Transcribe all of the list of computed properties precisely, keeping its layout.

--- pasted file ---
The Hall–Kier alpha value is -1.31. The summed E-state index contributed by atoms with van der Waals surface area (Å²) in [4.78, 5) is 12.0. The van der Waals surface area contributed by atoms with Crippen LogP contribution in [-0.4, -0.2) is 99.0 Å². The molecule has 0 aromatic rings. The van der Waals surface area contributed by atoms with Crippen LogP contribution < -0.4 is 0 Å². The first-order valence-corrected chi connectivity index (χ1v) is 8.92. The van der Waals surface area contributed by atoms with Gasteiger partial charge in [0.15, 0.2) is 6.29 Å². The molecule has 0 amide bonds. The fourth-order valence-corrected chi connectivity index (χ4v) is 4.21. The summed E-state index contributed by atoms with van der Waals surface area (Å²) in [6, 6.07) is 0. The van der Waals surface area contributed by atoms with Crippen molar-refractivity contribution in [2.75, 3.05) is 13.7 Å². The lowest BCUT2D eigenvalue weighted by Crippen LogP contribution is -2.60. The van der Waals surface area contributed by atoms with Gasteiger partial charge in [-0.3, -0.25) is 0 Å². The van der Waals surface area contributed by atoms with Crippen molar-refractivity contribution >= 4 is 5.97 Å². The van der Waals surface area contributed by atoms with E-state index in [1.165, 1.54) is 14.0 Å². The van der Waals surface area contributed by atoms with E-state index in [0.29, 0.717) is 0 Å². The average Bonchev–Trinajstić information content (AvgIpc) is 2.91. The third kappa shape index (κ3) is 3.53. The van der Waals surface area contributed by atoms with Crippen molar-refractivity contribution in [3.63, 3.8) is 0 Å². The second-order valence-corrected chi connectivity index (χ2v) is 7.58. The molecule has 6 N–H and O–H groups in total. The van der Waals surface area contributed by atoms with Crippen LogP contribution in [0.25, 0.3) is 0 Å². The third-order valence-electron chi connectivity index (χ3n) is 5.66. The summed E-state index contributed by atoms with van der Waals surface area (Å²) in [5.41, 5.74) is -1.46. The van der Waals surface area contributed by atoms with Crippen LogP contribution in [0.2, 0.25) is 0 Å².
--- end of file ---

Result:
The Hall–Kier alpha value is -1.31. The summed E-state index contributed by atoms with van der Waals surface area (Å²) in [4.78, 5) is 12.0. The van der Waals surface area contributed by atoms with Crippen LogP contribution in [-0.4, -0.2) is 99.0 Å². The molecule has 0 aromatic rings. The van der Waals surface area contributed by atoms with Crippen LogP contribution < -0.4 is 0 Å². The first-order valence-corrected chi connectivity index (χ1v) is 8.92. The van der Waals surface area contributed by atoms with Gasteiger partial charge in [0.15, 0.2) is 6.29 Å². The molecule has 0 amide bonds. The fourth-order valence-corrected chi connectivity index (χ4v) is 4.21. The summed E-state index contributed by atoms with van der Waals surface area (Å²) in [6, 6.07) is 0. The van der Waals surface area contributed by atoms with Crippen molar-refractivity contribution in [2.75, 3.05) is 13.7 Å². The lowest BCUT2D eigenvalue weighted by Crippen LogP contribution is -2.60. The van der Waals surface area contributed by atoms with Gasteiger partial charge in [-0.3, -0.25) is 0 Å². The van der Waals surface area contributed by atoms with Crippen molar-refractivity contribution >= 4 is 5.97 Å². The van der Waals surface area contributed by atoms with E-state index in [1.165, 1.54) is 14.0 Å². The van der Waals surface area contributed by atoms with E-state index in [0.29, 0.717) is 0 Å². The average Bonchev–Trinajstić information content (AvgIpc) is 2.91. The third kappa shape index (κ3) is 3.53. The van der Waals surface area contributed by atoms with Crippen molar-refractivity contribution in [3.63, 3.8) is 0 Å². The second-order valence-corrected chi connectivity index (χ2v) is 7.58. The molecule has 6 N–H and O–H groups in total. The van der Waals surface area contributed by atoms with Crippen LogP contribution in [0.25, 0.3) is 0 Å². The third-order valence-electron chi connectivity index (χ3n) is 5.66. The summed E-state index contributed by atoms with van der Waals surface area (Å²) in [5.41, 5.74) is -1.46. The van der Waals surface area contributed by atoms with Crippen LogP contribution in [0.2, 0.25) is 0 Å².